September 15, 2023

The Distrokid Form 1042-S: A Tax Guide for Non-US Musicians

Contents

Independent musicians across the globe use Distrokid to distribute their recordings to popular streaming platforms. In return, Distrokid collects royalties and sends a payout to your bank account. 

If you’re a Distrokid user who’s not a United States resident, Distrokid will send you a tax document called the Form 1042-S and, depending on where you live, you might have had U.S. taxes withheld from your payouts.

In this guide I’ll break down the Distrokid Form 1042-S, explaining why you received it, what to do with it, and how you can potentially lessen your tax exposure.

This guide is for U.S. non-residents. If you’re a resident or citizen of the United States, check out my guide on the Distrokid Form 1099-MISC.

Let’s begin.

What is the Distrokid Form 1042-S?

Form 1042-S is an annual information document that Distrokid files with the United States tax authority, known as Internal Revenue Service (the “IRS”). Your Distrokid 1042-S reports the total royalties Distrokid paid you and the taxes Distrokid withheld from your royalty payments during the previous year. 

In addition to filing Form 1042-S with the IRS, Distrokid provides you with a copy for preparing your personal taxes. Depending on whether your country has an income tax treaty with the United States, you can use the 1042-S to claim a refund of U.S. taxes withheld. If not, you might be able to claim a credit or deduction for foreign taxes paid in your home country.

Distrokid files Form 1042-S for U.S. nonresidents only. You would have received it regardless of whether taxes were withheld from your royalty payouts.

Where to find the Distrokid Form 1042-S

Distrokid will send your 1042-S to the email address in your payments profile. This is the email you provided when setting up your tax information. It may or may not be the same email address that you use to log in to Distrokid.

Why Distrokid withheld taxes from your royalty payouts

If your Distrokid payouts had taxes withheld, there are two possible reasons why:

  1. No Income Tax Treaty - Your country doesn’t have an income tax treaty with the United States or the active treaty doesn’t include royalty income. You might be able to claim a credit for foreign taxes paid on your home country’s tax return.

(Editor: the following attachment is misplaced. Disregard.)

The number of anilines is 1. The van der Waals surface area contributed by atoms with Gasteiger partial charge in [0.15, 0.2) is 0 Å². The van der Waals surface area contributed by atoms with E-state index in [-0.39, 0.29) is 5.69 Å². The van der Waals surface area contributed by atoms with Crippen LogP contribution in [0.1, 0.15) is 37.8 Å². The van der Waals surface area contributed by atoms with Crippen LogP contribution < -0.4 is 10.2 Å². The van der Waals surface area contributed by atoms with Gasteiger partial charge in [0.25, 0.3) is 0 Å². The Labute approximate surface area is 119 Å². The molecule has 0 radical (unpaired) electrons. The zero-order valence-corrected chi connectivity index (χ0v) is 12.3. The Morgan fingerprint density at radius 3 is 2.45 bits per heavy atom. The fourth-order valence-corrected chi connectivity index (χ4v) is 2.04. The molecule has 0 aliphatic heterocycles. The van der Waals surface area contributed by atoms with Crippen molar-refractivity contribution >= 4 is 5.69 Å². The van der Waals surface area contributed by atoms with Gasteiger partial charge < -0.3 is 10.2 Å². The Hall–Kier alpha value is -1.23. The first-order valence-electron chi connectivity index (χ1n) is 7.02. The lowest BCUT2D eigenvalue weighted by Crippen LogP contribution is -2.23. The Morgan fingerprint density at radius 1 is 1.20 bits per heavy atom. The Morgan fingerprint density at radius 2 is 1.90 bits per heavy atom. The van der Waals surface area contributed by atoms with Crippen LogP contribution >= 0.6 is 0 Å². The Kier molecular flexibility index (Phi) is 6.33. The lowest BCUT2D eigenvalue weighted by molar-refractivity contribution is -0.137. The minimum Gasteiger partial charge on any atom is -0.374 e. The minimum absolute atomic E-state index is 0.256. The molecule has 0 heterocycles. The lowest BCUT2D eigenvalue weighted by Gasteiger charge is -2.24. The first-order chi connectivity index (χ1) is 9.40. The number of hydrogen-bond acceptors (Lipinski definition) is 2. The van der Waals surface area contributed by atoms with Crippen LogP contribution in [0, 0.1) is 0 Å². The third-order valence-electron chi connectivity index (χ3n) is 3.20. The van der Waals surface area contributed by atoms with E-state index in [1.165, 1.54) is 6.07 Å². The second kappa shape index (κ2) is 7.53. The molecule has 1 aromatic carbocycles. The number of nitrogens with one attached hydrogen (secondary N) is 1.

2. Incorrect W-8 BEN - You completed a tax form called the W-8BEN when registering for Distrokid payouts. If your country has a tax treaty with the United States and taxes were withheld, you may not have correctly completed the W-8 BEN.

The royalties you earn through Distrokid are U.S. source income. According to U.S. tax law, nonresidents must pay a 30% withholding tax on their U.S. source income, unless an income tax treaty between their home country and the U.S exempts them from the tax or qualifies them for a lower tax rate.

As a withholding agent, Distrokid is liable for the taxes associated with the royalty payments it collects on behalf of its users. If you’re subject to the 30% withholding tax, Distrokid is also liable under U.S. tax law. Distrokid withholds the tax from your payouts and sends it to the IRS to comply with the law.

You can claim an exemption from the 30% tax rate if your country and the United States have an income tax treaty that covers royalty income from U.S. sources. If this is the case, and you’ve provided accurate tax information to Distrokid, then Distrokid won’t withhold taxes from your payouts.

How to read your Distrokid Form 1042-S

You should review your 1042-S to confirm that it’s correct before doing anything else. If it’s not correct, you can ask Distrokid to file a corrected 1042-S with the IRS and provide you with an updated copy. 

Here’s how to read your Form 1042-S.

Box 1 - Income code

This box should show income code 12 (copyright royalties).

Box 2 - Gross income

Gross income is the amount of royalties Distrokid paid you before taxes and fees were deducted from the payout. Reconcile this number with information in the Distrokid Bank screen.

Box 3a - Exemption code

This box will show exemption code 04 if your home country has an income tax treaty with the United States, in which case you might be eligible for a reduced tax withholding rate or no tax withholding.

Box 3b - Tax rate

If your home country has an income tax treaty with the United States and you see code 04 in box 3a, then the applicable tax rate will be in this box.

Box 10 - Total withholding credit

The total withholding credit is the amount of tax that Distrokid withheld and sent to the IRS on your behalf. This might be $0 if you live in a country that has an income tax treaty with the United States, as evidenced by entries in boxes 3a and 3b.

Box 12f - Country code

This box should have a country code corresponding to the country where you live.

What to do with the Distrokid Form 1042?

Your next steps depend on your home country’s tax laws and treaties with the United States. You might be eligible to claim a refund of U.S. taxes withheld. If not, you might be eligible for a credit or deduction for U.S. taxes paid on your home country’s tax return.

Your country of residence, or your home country, is the country where you live and pay taxes. 

File for a refund of U.S. taxes withheld

Does your Form 1042-S show that income taxes were withheld? Refer to Box 10 to confirm.